The Crofton Civic Association unanimously approved its fiscal 1992 budget Monday night, increasing spending by nearly 4 percent but cutting back on overtime pay and eliminating bonuses for the police department.
The $502,000 budget, which will go into effect July 1 of next year, is a $20,000 increase over this year's $482,000 budget.
The new budget meets the association's goal of keeping the increase below 5 percent. Any larger spending increase would have to be approved in a vote by Crofton taxpayers. The spending plan also maintains the town's property tax rate of 29 cents per $100.
The most controversial part of the budget dealt with the police department's share, nearly half of the town's total expenditures.
Last week, the association voted to cut police overtime by 4 percent from fiscal 1991's budget -- from $21,000 to $15,000 -- and cut out police bonuses completely. The board also decided to cut cost of living adjustment increases for all town employees from 5 percent to 3 percent.
On Monday, however, some board members wanted to restore some of the money to police salaries, arguing that the only reason they were cut in the first place was to keep the overall budget increase below 5 percent. That suggestion failed, even after the new town manager, Jordan Harding, decided to forgo the town health plan, saving the town $4,000.
Administrative Assistant Barbara Swann, who was acting town manager during the budget process, said the town's five police officers may actually see a net loss in pay under the budget plan.
She said the 3 percent cost of living increase and 5 percent step increases for each officer may not offset the loss of overtime pay and bonus pay coupled with the 10 percent increase the officers must pay for health coverage.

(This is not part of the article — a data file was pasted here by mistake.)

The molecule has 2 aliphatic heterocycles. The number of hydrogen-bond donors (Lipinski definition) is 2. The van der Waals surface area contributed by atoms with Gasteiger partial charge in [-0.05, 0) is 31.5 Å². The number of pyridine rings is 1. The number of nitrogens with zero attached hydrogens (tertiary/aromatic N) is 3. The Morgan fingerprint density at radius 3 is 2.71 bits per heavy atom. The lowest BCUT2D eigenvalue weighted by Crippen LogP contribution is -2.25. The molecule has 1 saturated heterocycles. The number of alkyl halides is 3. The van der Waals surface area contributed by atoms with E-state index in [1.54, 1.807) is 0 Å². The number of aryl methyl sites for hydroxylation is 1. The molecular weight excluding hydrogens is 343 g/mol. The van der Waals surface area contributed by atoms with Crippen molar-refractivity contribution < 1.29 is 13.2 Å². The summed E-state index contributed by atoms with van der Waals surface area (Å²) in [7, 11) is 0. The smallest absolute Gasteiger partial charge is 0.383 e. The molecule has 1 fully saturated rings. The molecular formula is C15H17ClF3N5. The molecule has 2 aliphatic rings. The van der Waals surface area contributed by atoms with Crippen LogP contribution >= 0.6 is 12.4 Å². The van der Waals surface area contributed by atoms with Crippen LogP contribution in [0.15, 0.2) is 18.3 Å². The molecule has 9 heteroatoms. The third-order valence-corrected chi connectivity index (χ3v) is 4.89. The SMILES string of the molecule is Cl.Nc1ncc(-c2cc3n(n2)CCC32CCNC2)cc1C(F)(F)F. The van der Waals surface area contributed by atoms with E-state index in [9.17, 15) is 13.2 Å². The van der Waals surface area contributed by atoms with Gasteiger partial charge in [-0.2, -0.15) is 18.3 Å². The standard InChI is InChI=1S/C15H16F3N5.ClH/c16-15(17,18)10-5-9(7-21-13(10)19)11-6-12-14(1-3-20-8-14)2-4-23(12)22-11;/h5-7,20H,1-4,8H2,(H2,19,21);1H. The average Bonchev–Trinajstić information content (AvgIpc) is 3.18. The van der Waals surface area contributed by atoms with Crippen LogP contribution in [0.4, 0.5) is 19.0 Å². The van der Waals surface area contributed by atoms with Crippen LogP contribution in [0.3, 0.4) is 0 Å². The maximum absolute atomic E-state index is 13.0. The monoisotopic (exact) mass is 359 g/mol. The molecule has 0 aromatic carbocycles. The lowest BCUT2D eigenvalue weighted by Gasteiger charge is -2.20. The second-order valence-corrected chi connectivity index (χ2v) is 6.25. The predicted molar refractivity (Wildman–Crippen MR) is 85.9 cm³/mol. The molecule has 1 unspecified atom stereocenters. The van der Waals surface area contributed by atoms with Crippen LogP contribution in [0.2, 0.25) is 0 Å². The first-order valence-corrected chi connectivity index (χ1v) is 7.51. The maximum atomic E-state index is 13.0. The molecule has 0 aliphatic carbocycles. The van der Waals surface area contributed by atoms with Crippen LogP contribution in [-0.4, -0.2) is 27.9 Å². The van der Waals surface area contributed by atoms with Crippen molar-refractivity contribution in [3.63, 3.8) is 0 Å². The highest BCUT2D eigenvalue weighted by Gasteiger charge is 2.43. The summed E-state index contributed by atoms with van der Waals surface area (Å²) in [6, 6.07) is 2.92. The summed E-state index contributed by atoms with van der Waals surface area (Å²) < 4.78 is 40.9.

Swann said to increase the COLA to 4 percent would cost the town an additional $1,400 for the police department and $2,500 for other town employees.
Association member Ken Chute agreed. "I don't think we can do the town a favor by saving one penny or two pennies while attacking the pay scale," he said. "We didn't have to cut (the COLAs) to 3 percent. We have this much money left over, let's put it back."
Chute and Harding said that the town had set a precedent in its hiring guidelines when in 1987 it gave its officers the same cost of living increases county police officers got, which usually came out to 4 or 5 percent.
Chute said changing that precedent could have long-term effects. "What guidance does this give our town manager when he hires the next person?" he said.
Swann said the board should "consider what they are doing" by cutting the COLA. "The employees are very unhappy with the proposed cuts," she said. "Morale is very low at this time."
But Association President Ed Dosek disagreed. "I don't see them very upset," he said. But, he added, "They don't like to see their increase being decreased, and that is what we did. We didn't cut their salaries."
Dosek said tax bills from the county are starting to arrive, and some people are seeing a 45 percent increase.